Voice of Experience: Dancing Round the Anchor
A young sailor takes his new boat out for an embarrassing shakedown
Four decades, five boats and 150,000 nautical miles ago I bought Autant, a William Hand gaff-rigged ketch built in 1927. She was 40 feet overall with a sweet sheer, a club-footed jib, no electrical system, no winches and no engine. “Traditional,” you might say, but most importantly to me, Autant was affordable. She was also undeniably beautiful, and that first day aboard my new command was one of the happiest of my life.
I procured a friendly tow down the Miami River, where I’d bought the boat, to the outer anchorage at Coconut Grove, just south of downtown Miami, Florida. Included among Autant’s gear was a great 100-pound fisherman anchor. I selected a suitable spot amid the 50-odd anchored boats and shoved the massive hook overboard, where it settled snugly into the soft sand bottom. I decided it would remain there as my mooring until I was ready to go cruising.
The next morning I was up with the dawn, anxious to take my new charge out for a sail. The day was clear and favored us with a steady breeze. My girlfriend and I soon had all sails up and luffing at anchor. We then cast off the anchor rode, which I had buoyed with a fish-trap float on a 6-foot tether, after which Autant fell off, filling her sails, and away we went.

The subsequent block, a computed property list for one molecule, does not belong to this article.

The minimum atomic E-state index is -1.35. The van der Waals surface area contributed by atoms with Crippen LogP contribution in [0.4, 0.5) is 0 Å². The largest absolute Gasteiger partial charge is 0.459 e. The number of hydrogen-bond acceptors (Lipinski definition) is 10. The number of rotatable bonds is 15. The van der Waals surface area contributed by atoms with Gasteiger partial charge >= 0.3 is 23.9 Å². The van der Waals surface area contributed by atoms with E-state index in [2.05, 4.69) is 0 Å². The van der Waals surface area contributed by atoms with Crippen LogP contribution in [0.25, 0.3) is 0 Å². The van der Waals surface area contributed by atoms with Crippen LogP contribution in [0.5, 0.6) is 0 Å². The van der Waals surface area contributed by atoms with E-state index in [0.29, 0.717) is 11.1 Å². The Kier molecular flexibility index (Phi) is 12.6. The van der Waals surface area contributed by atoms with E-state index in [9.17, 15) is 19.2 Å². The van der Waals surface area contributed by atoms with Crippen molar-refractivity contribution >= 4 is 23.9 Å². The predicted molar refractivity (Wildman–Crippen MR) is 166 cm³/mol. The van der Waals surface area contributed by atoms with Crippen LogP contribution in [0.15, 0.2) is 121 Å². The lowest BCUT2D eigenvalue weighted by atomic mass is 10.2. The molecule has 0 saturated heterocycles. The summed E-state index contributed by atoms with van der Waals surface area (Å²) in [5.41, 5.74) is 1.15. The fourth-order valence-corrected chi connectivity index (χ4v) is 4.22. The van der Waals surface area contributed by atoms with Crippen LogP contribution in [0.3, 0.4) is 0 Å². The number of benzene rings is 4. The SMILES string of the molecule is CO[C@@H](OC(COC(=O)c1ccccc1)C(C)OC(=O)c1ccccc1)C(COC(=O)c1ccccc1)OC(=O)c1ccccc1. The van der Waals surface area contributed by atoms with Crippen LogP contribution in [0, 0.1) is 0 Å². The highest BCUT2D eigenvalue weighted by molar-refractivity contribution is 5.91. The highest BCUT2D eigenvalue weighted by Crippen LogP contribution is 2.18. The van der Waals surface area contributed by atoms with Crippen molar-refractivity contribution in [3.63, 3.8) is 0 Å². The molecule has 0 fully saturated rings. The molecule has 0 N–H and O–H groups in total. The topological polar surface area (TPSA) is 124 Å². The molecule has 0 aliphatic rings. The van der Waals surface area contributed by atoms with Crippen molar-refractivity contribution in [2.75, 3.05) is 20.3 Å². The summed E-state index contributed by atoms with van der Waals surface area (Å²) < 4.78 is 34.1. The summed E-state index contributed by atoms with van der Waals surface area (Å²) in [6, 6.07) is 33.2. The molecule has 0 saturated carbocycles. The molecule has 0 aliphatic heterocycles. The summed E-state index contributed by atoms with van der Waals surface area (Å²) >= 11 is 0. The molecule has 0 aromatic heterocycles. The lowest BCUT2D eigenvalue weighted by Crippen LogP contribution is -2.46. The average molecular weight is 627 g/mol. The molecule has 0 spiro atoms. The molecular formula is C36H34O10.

All that day we sailed on Biscayne Bay, beating, reaching and running as we pleased. The wind freshened a bit as I practiced maneuvers and learned something of my new boat’s character—her strengths and idiosyncrasies, how she handled and tacked under various sail combinations, how she carried when I rounded up, and so on. Autant performed wonderfully, and when it finally came time to head in, I smiled to think how impressive we would look sailing up to our mooring under the boat’s salty gaff rig.
Into the crowded anchorage we flew, carrying full sail in a 15-knot breeze under the watchful (and, I was certain, envious) eyes of a score of seasoned liveaboard sailors. My classic old ketch wove smartly through the fleet with a bone in her teeth, dodging anchor rodes and dinghies. We were on a beam reach as we neared the critical point to leeward of our mooring. My mate was stationed at the bow, boathook in hand.
When we were directly downwind of the mooring ball, I rounded up, with Autant still moving at a fast clip, as I was far more concerned about undershooting the mooring than overshooting it. Stopping short of the mark would require us to fall off in tight quarters or else risk drifting back in irons onto our nearest neighbor to leeward.
The slatting sails set up an awful din, drawing the attention of all within earshot. Autant slid ahead, the buoy came under her bow, and still she carried forward. My girlfriend stabbed frantically at the buoy pennant with the boathook as it slid past.
“Do you have it?”
“Do you have it NOW?”
“No! Wait, uh, yes! I’ve got it!
Immediately, I scurried to the foredeck to help, as the boat continued forward, dragging the buoy alongside. Hands clutched and tugged as the eye splice on the pennant came up, and the boathook flipped overboard. With a desperate heave we secured the line to the stem post. Together we leaned back and grinned. “We did it!”